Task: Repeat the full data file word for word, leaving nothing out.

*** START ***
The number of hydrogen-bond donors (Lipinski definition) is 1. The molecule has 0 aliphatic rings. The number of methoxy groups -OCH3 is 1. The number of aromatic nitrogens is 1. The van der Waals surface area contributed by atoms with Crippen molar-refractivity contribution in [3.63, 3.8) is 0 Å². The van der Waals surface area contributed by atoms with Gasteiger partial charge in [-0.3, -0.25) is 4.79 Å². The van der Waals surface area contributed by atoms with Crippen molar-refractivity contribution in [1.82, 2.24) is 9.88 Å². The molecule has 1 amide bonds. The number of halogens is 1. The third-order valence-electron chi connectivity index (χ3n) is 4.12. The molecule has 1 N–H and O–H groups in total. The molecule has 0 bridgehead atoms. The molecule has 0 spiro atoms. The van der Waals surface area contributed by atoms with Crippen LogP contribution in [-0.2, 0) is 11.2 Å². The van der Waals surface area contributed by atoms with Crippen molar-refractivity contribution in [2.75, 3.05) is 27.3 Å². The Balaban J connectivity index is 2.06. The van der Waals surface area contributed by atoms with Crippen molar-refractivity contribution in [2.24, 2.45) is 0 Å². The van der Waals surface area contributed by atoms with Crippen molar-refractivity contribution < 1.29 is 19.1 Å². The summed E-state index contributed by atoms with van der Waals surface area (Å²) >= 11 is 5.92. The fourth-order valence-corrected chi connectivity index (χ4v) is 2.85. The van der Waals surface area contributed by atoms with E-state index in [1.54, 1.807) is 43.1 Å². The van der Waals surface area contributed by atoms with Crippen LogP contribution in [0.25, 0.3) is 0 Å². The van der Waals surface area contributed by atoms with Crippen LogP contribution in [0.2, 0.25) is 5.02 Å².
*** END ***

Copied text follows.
The number of hydrogen-bond donors (Lipinski definition) is 1. The molecule has 0 aliphatic rings. The number of methoxy groups -OCH3 is 1. The number of aromatic nitrogens is 1. The van der Waals surface area contributed by atoms with Crippen molar-refractivity contribution in [3.63, 3.8) is 0 Å². The van der Waals surface area contributed by atoms with Gasteiger partial charge in [-0.3, -0.25) is 4.79 Å². The van der Waals surface area contributed by atoms with Crippen molar-refractivity contribution in [1.82, 2.24) is 9.88 Å². The molecule has 1 amide bonds. The number of halogens is 1. The third-order valence-electron chi connectivity index (χ3n) is 4.12. The molecule has 1 N–H and O–H groups in total. The molecule has 0 bridgehead atoms. The molecule has 0 spiro atoms. The van der Waals surface area contributed by atoms with Crippen LogP contribution in [-0.2, 0) is 11.2 Å². The van der Waals surface area contributed by atoms with Crippen molar-refractivity contribution in [2.75, 3.05) is 27.3 Å². The Balaban J connectivity index is 2.06. The van der Waals surface area contributed by atoms with Crippen molar-refractivity contribution in [2.24, 2.45) is 0 Å². The van der Waals surface area contributed by atoms with Crippen molar-refractivity contribution < 1.29 is 19.1 Å². The summed E-state index contributed by atoms with van der Waals surface area (Å²) >= 11 is 5.92. The fourth-order valence-corrected chi connectivity index (χ4v) is 2.85. The van der Waals surface area contributed by atoms with E-state index in [1.54, 1.807) is 43.1 Å². The van der Waals surface area contributed by atoms with Crippen LogP contribution in [0.25, 0.3) is 0 Å². The van der Waals surface area contributed by atoms with Crippen LogP contribution in [0.2, 0.25) is 5.02 Å².